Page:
Dell has refused to construct trapdoors into its hardware after a security researcher discovered an insecure update assistant app.According to Tom Forbes, the Dell Service Tag Detector app is unprotected and it creates an indirect access on devices it is installed upon.
Forbes has also declared that the app comprises a Remote Code Execution (RCE) risk which would create a means for hijackers to run malware onto vulnerable systems. The hijackers could provoke the program to download and execute an arbitrary file without any user’s consent.
“The little ‘Dell Service Tag Detector’ program that they push people to download on the Dell.com website does a lot more than just detect service tags – it gives Dell access to your entire machine, allowing them to download and install software and collect system information without you knowing,” Forbes told El Reg.
The issue was reported to Dell in November. In response to queries from El Reg, Dell issued a statement refusing that it ever installed trapdoors on PCs it supplies.
Dell has a long-standing commitment to design, build and ship secure products and quickly address instances when issues are discovered. A key Dell priority is the protection of customer data and information, which is reflected in our robust and comprehensive privacy and information security program and policies. We take very seriously any issues that may impact the integrity of our products or customer security and privacy.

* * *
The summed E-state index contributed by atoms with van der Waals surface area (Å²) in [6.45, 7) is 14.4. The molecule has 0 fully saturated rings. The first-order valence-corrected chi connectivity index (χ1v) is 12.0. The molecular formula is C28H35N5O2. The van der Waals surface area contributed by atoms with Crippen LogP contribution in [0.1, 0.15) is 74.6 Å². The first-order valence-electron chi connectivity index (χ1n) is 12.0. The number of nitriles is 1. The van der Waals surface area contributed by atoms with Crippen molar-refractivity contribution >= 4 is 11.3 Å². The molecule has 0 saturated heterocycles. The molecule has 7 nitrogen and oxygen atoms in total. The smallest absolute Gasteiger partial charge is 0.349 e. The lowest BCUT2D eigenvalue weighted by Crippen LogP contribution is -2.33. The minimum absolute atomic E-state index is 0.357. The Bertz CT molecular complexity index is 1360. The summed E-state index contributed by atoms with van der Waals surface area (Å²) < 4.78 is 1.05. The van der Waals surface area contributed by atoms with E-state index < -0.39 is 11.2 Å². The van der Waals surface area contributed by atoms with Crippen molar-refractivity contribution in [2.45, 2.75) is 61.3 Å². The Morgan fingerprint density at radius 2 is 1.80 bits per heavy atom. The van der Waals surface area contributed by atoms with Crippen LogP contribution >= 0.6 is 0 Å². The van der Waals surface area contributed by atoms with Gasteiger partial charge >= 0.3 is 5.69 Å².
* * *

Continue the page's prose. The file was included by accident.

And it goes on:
Should we become aware of a possible vulnerability in any of Dell’s products we will communicate with our customers in a transparent manner as we have done in the past.
Dell does not work with any government to compromise our products to make them vulnerable for exploit, including through ‘software implants’ or so-called ‘backdoors.
The statement given by Dell does not identify security concerns that Forbes raises about Dell Service Tag Detector. Forbes and other security researchers require clarification.